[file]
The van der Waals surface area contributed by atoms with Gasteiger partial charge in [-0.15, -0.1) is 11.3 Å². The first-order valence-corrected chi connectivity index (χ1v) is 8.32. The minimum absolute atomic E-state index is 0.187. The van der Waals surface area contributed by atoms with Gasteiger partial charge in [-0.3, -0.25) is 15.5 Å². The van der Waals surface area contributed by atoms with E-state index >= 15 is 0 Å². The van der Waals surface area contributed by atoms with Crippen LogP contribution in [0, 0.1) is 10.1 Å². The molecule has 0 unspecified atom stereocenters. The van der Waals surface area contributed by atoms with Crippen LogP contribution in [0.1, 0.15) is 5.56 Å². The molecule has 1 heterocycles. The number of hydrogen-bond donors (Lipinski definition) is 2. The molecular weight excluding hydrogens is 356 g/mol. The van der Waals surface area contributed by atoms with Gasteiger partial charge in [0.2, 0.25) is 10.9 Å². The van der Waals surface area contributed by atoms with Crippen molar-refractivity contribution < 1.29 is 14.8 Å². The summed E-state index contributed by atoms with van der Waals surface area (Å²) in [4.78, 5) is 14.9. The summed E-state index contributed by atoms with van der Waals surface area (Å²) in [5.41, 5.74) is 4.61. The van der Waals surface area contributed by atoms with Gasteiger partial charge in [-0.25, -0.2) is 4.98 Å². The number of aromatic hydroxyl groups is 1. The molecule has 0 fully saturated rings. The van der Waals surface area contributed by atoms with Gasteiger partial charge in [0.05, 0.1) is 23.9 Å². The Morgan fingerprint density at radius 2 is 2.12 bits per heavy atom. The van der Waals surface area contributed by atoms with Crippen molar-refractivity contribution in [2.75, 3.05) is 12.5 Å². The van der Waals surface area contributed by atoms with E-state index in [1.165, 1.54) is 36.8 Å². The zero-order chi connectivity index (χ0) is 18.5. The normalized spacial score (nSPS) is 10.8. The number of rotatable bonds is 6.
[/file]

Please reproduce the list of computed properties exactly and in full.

The van der Waals surface area contributed by atoms with Gasteiger partial charge in [-0.15, -0.1) is 11.3 Å². The first-order valence-corrected chi connectivity index (χ1v) is 8.32. The minimum absolute atomic E-state index is 0.187. The van der Waals surface area contributed by atoms with Gasteiger partial charge in [-0.3, -0.25) is 15.5 Å². The van der Waals surface area contributed by atoms with E-state index >= 15 is 0 Å². The van der Waals surface area contributed by atoms with Crippen LogP contribution in [0, 0.1) is 10.1 Å². The molecule has 0 unspecified atom stereocenters. The van der Waals surface area contributed by atoms with Crippen LogP contribution in [0.1, 0.15) is 5.56 Å². The molecule has 1 heterocycles. The number of hydrogen-bond donors (Lipinski definition) is 2. The molecular weight excluding hydrogens is 356 g/mol. The van der Waals surface area contributed by atoms with Gasteiger partial charge in [0.2, 0.25) is 10.9 Å². The van der Waals surface area contributed by atoms with Crippen molar-refractivity contribution < 1.29 is 14.8 Å². The summed E-state index contributed by atoms with van der Waals surface area (Å²) in [4.78, 5) is 14.9. The summed E-state index contributed by atoms with van der Waals surface area (Å²) in [5.41, 5.74) is 4.61. The van der Waals surface area contributed by atoms with Gasteiger partial charge in [-0.25, -0.2) is 4.98 Å². The number of aromatic hydroxyl groups is 1. The molecule has 0 fully saturated rings. The van der Waals surface area contributed by atoms with Gasteiger partial charge in [0.05, 0.1) is 23.9 Å². The Morgan fingerprint density at radius 2 is 2.12 bits per heavy atom. The van der Waals surface area contributed by atoms with Crippen molar-refractivity contribution in [2.75, 3.05) is 12.5 Å². The van der Waals surface area contributed by atoms with E-state index in [1.165, 1.54) is 36.8 Å². The zero-order chi connectivity index (χ0) is 18.5. The normalized spacial score (nSPS) is 10.8. The number of rotatable bonds is 6.